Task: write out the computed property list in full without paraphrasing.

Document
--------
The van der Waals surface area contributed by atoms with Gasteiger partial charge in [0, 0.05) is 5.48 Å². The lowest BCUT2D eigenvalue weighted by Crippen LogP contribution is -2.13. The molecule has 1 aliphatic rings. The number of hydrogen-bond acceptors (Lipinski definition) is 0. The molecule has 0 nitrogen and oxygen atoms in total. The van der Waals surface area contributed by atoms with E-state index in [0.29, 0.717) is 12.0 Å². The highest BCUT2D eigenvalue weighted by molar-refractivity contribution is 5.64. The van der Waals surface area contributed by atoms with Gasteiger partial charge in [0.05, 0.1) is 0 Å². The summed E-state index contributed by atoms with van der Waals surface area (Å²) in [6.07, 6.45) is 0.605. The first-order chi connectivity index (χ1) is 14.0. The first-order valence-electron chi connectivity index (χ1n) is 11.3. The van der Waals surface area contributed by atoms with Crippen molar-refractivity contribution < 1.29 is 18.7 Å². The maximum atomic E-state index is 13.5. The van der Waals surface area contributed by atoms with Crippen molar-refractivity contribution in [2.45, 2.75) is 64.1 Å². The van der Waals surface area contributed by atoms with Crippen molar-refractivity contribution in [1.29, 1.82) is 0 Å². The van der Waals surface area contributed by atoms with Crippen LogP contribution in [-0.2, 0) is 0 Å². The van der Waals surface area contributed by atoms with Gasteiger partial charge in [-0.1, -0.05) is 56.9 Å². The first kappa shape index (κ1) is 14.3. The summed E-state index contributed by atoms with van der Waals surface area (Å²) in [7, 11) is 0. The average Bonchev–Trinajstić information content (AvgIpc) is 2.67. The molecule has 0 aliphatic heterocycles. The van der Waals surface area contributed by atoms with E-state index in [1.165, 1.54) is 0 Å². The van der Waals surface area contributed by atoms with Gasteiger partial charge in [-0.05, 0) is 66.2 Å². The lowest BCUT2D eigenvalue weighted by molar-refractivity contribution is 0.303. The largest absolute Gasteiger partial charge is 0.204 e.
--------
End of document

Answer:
The van der Waals surface area contributed by atoms with Gasteiger partial charge in [0, 0.05) is 5.48 Å². The lowest BCUT2D eigenvalue weighted by Crippen LogP contribution is -2.13. The molecule has 1 aliphatic rings. The number of hydrogen-bond acceptors (Lipinski definition) is 0. The molecule has 0 nitrogen and oxygen atoms in total. The van der Waals surface area contributed by atoms with E-state index in [0.29, 0.717) is 12.0 Å². The highest BCUT2D eigenvalue weighted by molar-refractivity contribution is 5.64. The van der Waals surface area contributed by atoms with Gasteiger partial charge in [0.05, 0.1) is 0 Å². The summed E-state index contributed by atoms with van der Waals surface area (Å²) in [6.07, 6.45) is 0.605. The first-order chi connectivity index (χ1) is 14.0. The first-order valence-electron chi connectivity index (χ1n) is 11.3. The van der Waals surface area contributed by atoms with Crippen molar-refractivity contribution < 1.29 is 18.7 Å². The maximum atomic E-state index is 13.5. The van der Waals surface area contributed by atoms with Crippen molar-refractivity contribution in [2.45, 2.75) is 64.1 Å². The van der Waals surface area contributed by atoms with Crippen molar-refractivity contribution in [1.29, 1.82) is 0 Å². The van der Waals surface area contributed by atoms with Crippen LogP contribution in [-0.2, 0) is 0 Å². The van der Waals surface area contributed by atoms with Gasteiger partial charge in [-0.1, -0.05) is 56.9 Å². The first kappa shape index (κ1) is 14.3. The summed E-state index contributed by atoms with van der Waals surface area (Å²) in [7, 11) is 0. The average Bonchev–Trinajstić information content (AvgIpc) is 2.67. The molecule has 0 aliphatic heterocycles. The van der Waals surface area contributed by atoms with E-state index in [1.165, 1.54) is 0 Å². The van der Waals surface area contributed by atoms with Gasteiger partial charge in [-0.05, 0) is 66.2 Å². The lowest BCUT2D eigenvalue weighted by molar-refractivity contribution is 0.303. The largest absolute Gasteiger partial charge is 0.204 e.